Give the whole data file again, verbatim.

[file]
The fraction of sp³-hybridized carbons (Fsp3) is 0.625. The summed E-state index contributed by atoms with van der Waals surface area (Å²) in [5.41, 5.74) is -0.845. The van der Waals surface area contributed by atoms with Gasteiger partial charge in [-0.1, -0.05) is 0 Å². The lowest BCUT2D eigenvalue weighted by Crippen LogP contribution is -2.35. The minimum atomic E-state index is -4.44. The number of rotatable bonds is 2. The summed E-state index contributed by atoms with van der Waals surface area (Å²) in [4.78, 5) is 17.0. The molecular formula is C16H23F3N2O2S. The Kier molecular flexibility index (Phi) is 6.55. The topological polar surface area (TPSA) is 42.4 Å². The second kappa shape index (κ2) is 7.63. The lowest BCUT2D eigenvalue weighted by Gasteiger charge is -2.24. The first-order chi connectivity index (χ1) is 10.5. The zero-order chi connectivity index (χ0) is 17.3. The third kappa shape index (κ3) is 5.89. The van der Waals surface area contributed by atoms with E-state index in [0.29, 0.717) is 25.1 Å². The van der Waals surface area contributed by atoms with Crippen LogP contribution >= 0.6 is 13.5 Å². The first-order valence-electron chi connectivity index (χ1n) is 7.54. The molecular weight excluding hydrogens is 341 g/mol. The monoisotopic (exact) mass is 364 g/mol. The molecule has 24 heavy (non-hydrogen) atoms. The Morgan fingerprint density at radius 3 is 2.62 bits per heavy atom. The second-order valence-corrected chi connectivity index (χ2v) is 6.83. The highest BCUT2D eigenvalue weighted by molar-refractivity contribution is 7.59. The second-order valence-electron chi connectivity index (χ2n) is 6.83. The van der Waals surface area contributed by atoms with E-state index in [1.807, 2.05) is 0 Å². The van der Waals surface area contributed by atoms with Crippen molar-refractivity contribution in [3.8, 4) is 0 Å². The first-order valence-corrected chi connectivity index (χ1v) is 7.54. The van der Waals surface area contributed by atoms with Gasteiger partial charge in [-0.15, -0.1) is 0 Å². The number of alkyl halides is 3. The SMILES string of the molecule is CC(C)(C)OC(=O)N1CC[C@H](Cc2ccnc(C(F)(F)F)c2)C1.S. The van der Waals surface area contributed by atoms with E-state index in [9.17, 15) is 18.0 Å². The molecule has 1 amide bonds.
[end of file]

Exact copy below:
The fraction of sp³-hybridized carbons (Fsp3) is 0.625. The summed E-state index contributed by atoms with van der Waals surface area (Å²) in [5.41, 5.74) is -0.845. The van der Waals surface area contributed by atoms with Gasteiger partial charge in [-0.1, -0.05) is 0 Å². The lowest BCUT2D eigenvalue weighted by Crippen LogP contribution is -2.35. The minimum atomic E-state index is -4.44. The number of rotatable bonds is 2. The summed E-state index contributed by atoms with van der Waals surface area (Å²) in [4.78, 5) is 17.0. The molecular formula is C16H23F3N2O2S. The Kier molecular flexibility index (Phi) is 6.55. The topological polar surface area (TPSA) is 42.4 Å². The second kappa shape index (κ2) is 7.63. The lowest BCUT2D eigenvalue weighted by Gasteiger charge is -2.24. The first-order chi connectivity index (χ1) is 10.5. The zero-order chi connectivity index (χ0) is 17.3. The third kappa shape index (κ3) is 5.89. The van der Waals surface area contributed by atoms with E-state index in [0.29, 0.717) is 25.1 Å². The van der Waals surface area contributed by atoms with Crippen LogP contribution >= 0.6 is 13.5 Å². The first-order valence-electron chi connectivity index (χ1n) is 7.54. The molecular weight excluding hydrogens is 341 g/mol. The monoisotopic (exact) mass is 364 g/mol. The molecule has 24 heavy (non-hydrogen) atoms. The Morgan fingerprint density at radius 3 is 2.62 bits per heavy atom. The second-order valence-corrected chi connectivity index (χ2v) is 6.83. The highest BCUT2D eigenvalue weighted by molar-refractivity contribution is 7.59. The second-order valence-electron chi connectivity index (χ2n) is 6.83. The van der Waals surface area contributed by atoms with E-state index in [1.807, 2.05) is 0 Å². The van der Waals surface area contributed by atoms with Crippen molar-refractivity contribution in [3.8, 4) is 0 Å². The first-order valence-corrected chi connectivity index (χ1v) is 7.54. The van der Waals surface area contributed by atoms with Gasteiger partial charge in [-0.15, -0.1) is 0 Å². The number of alkyl halides is 3. The SMILES string of the molecule is CC(C)(C)OC(=O)N1CC[C@H](Cc2ccnc(C(F)(F)F)c2)C1.S. The van der Waals surface area contributed by atoms with E-state index in [9.17, 15) is 18.0 Å². The molecule has 1 amide bonds.